of the Law Faculty of the University of Cambridge considered that,
although some of the legislation was "ineptly done",
mutual recognition was a practical necessity whether we liked
it or not and that the EAW had brought a significant practical
benefit for policemen and prosecutors.
The Bar Council commented favourably on the effect of the 2005
legislation on mutual recognition of fines and the 2008 legislation
on taking account of convictions, and believed that the effect
of some of the less high profile measures had still to be fully
felt in the English Courts.
17. The Tampere, Hague and Stockholm Programmes
recognised the need for mutual recognition measures to be complemented
by some further legislation on common minimum standards in criminal
procedure. Most of our witnesses accepted that there is now an
imbalance between mutual recognition and fundamental rights
although it is difficult to gauge the extent to which this imbalance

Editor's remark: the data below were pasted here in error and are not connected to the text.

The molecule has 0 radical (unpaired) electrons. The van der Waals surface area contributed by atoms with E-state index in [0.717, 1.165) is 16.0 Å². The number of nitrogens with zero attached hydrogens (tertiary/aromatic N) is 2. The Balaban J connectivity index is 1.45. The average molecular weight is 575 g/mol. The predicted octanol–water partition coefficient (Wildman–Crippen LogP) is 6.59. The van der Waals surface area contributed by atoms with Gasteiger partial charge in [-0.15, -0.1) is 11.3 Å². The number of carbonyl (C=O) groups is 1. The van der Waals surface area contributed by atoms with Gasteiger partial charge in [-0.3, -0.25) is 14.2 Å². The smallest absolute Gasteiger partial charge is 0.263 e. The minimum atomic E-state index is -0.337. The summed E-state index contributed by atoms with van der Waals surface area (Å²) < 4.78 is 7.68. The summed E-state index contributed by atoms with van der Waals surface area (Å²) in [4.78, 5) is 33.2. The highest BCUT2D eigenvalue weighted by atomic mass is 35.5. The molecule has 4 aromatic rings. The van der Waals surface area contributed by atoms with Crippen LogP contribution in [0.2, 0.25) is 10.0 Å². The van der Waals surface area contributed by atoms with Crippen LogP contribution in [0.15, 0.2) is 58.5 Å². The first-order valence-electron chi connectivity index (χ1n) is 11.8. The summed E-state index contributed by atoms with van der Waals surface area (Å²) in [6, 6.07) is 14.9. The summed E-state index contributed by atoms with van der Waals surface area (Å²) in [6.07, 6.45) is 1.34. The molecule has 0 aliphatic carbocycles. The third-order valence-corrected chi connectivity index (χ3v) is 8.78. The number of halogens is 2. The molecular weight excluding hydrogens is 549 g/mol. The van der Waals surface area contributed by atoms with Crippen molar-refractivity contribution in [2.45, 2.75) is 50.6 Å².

impairs mutual recognition. The Government expressed a belief
that "in principle" minimum defence rights in certain
areas and minimum guarantees for victims of crime in criminal
proceedings can facilitate judicial co-operation and mutual recognition.
The CCBE believed a lack of defence rights in some Member States
would be likely, if not corrected, to undermine the confidence
of judicial systems of other Member States.
18. Vice-President Reding emphasised that for
mutual recognition to operate it is necessary to build bridges
to reinforce mutual trust between judicial systems.
This is reflected in the Stockholm Programme which both identifies
mutual trust between the decision makers in the different Member
States as the basis for efficient co-operation and also identifies
a need for it to be strengthened.
19. Professor Spencer regarded the issue
of mutual trust as being wider: "What is done in trans-border
cases has to be acceptable to public opinion, not just prosecutors
and people who work the system. If there are dysfunctions in the
criminal justice systems of some other Member States like terribly